All of these operations can be performed with the Get-AzRoleDefinition, New-AzRoleDefinitions, Remove-AzRoleDefinition, Set-AzRoleDefinition, Get-AzRoleAssignment, New-AzRoleAssignment, Set-AzRoleAssignment, and Remove-AzRoleAssignment commands in PowerShell. My recommendation is to use the local-exec command to call these command line functions rather than coding them in Terraform. Scripts can be generated to create, update, and delete roles as needed to run outside of Terraform or as a local-exec call. Given that roles typically don’t get updated more than once or twice during a project automating the creation and destruction of a role can cause unnecessary API calls and potential issues if projects overlap with role definitions. One of the drawbacks to Terraform is that it does not have the cross project ability to recognize that a resource like a role definition is used across multiple workspaces or projects. Terraform treats the resource declaration as something absolute to this project and creates and destroys resources on subsequent runs. The destruction of a role can adversely effect other projects thus the creation and destruction should be done either at a higher level and reference it with a data declaration rather a resource declaration or provisioned through scripts run outside of Terraform.

In summary, roles are an important part of keeping Azure safe and secure. Limiting what a user or a service can do is critical in keeping unwanted actions or services from corrupting or disabling needed services. Role definitions typically span projects and Terraform configurations and are more of an environment rather than a resource that needs regularly refreshed. Doing role creation and assignments in Terraform can be done but should be done with care because it modifies the underlying environment that crosses resource group boundaries and could potentially negatively impact other projects from other groups.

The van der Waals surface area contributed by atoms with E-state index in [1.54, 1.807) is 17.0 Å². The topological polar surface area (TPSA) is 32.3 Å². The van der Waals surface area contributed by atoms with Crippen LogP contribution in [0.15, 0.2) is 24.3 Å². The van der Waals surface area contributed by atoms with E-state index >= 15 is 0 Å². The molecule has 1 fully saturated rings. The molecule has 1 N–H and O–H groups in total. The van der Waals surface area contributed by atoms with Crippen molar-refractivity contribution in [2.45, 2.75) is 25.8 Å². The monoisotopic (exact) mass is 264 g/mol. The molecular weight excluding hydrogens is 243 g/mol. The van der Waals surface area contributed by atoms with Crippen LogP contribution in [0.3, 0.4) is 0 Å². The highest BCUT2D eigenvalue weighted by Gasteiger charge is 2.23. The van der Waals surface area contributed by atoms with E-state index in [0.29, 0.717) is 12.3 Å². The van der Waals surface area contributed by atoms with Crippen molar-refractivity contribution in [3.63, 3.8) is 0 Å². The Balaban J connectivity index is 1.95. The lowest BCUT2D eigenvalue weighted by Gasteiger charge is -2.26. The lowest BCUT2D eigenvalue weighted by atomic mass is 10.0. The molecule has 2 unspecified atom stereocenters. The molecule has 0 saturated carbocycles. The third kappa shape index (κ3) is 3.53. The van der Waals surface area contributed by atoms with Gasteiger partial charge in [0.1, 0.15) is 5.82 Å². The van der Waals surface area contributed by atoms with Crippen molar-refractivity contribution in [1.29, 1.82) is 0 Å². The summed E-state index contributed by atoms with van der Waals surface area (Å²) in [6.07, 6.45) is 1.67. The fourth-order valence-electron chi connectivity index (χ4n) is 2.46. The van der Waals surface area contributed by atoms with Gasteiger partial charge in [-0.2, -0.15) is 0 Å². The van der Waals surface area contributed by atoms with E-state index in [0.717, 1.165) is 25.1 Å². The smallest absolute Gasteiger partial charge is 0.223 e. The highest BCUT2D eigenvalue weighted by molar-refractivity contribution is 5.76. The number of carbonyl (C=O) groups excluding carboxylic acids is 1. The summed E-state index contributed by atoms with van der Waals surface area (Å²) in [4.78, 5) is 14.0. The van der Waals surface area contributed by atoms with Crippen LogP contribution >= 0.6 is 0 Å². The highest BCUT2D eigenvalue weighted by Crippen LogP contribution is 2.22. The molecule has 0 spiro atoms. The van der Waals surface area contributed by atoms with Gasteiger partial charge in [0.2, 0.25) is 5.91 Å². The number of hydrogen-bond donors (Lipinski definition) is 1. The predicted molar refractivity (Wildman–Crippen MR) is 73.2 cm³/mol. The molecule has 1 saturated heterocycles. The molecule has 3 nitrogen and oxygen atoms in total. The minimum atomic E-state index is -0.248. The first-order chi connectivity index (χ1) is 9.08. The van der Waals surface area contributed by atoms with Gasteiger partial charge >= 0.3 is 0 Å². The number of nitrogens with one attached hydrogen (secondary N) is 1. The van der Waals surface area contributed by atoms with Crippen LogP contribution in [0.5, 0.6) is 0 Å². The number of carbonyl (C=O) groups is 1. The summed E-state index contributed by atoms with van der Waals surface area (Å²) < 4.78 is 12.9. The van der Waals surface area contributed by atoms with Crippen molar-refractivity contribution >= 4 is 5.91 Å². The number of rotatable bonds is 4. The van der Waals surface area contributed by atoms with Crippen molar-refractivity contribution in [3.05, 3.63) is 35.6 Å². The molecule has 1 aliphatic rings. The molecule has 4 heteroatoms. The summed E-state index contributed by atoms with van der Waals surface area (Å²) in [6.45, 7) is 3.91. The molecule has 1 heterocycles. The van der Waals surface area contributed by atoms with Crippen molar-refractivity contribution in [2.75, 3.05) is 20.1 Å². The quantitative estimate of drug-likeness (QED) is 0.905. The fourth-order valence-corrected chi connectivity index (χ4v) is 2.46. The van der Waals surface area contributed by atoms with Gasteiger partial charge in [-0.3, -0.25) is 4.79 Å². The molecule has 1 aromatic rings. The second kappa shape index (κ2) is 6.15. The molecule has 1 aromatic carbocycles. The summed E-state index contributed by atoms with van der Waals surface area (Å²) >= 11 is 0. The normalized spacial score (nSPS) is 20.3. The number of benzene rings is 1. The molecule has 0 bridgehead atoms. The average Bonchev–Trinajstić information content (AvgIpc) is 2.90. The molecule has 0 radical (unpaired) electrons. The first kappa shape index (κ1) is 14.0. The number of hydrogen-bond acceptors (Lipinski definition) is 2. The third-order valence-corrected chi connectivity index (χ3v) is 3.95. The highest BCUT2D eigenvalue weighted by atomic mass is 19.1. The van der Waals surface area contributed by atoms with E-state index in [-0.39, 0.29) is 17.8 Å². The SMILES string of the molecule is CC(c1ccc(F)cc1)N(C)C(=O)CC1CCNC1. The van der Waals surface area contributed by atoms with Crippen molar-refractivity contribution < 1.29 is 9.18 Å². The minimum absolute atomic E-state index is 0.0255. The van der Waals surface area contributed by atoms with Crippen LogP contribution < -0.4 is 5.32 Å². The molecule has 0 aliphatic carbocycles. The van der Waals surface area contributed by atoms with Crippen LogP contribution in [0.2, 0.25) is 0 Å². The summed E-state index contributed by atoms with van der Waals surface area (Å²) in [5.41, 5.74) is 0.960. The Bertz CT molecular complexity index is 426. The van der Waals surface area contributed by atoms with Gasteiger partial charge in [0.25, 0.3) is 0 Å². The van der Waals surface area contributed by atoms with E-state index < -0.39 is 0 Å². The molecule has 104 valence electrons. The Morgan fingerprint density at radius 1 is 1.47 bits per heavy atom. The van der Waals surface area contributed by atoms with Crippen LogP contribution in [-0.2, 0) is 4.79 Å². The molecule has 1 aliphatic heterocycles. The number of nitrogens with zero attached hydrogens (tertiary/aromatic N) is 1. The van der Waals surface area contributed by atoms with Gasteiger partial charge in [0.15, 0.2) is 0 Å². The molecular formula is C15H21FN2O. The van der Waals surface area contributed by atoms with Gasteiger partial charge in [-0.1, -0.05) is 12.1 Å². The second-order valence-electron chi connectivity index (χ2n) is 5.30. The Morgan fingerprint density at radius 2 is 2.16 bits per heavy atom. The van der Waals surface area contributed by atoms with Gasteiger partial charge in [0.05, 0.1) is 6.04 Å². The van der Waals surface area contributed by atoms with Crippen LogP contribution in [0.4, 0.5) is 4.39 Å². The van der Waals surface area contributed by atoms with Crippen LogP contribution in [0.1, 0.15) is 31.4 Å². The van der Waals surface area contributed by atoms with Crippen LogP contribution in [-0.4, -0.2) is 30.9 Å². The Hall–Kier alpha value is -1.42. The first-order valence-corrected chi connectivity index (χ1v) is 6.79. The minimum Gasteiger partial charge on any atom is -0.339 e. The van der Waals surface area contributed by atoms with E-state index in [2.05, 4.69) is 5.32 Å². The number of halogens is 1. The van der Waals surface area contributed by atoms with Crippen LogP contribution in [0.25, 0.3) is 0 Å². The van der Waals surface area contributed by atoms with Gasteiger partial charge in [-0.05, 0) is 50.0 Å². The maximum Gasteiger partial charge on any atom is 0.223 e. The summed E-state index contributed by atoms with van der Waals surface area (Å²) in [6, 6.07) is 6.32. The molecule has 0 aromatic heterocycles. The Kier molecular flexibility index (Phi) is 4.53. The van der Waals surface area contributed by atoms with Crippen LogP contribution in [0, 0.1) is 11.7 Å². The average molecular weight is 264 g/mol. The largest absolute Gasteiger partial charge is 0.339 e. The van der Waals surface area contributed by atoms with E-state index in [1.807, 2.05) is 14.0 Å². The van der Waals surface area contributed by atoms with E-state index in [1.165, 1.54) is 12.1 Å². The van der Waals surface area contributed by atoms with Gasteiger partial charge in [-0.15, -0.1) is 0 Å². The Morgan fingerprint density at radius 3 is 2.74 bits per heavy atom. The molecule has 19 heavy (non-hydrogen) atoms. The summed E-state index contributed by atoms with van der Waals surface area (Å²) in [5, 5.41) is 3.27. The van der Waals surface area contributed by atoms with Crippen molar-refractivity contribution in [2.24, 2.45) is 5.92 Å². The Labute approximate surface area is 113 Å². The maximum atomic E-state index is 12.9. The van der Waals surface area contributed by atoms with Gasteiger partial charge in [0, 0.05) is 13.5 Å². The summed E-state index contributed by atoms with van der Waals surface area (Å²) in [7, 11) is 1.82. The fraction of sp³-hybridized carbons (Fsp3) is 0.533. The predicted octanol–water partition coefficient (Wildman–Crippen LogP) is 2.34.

Microsoft AZ-104 – Azure Admin Certification/Groups and Terraform

In a previous blog we talked about Azure AD and Tenant, Subscription, and User administration and how to map these functions to Terraform. In this blog we will continue this discussion but move onto Groups, IAM, and RBAC in Azure.

Groups are not only a good way to aggregate users but associate roles with users. Groups are the best way to associate roles and authorizations to users rather than associate them directly to a user. Dynamic groups are an extension of this but only available for Premium Azure AD and not the free layer.

Group types are Security and Microsoft 365. Security groups are typically associated with resource and role mappings to give users indirect association and responsibilities. The Microsoft 365 group provides mailbox, calendar, file sharing, and other Office 365 features to a user. This typically requires additional spend to get access to these resources while joining a security group typically does not cost anything.

Membership types are another group association that allows users to be an assigned member, a dynamic member, or a device to be a dynamic device. An example of a dynamic user would look at an attribute associated with a user and add them to a group. If, for example, someone lives in Europe they might be added to a GDPR group to host their data in a specific way that makes then GDPR compliant.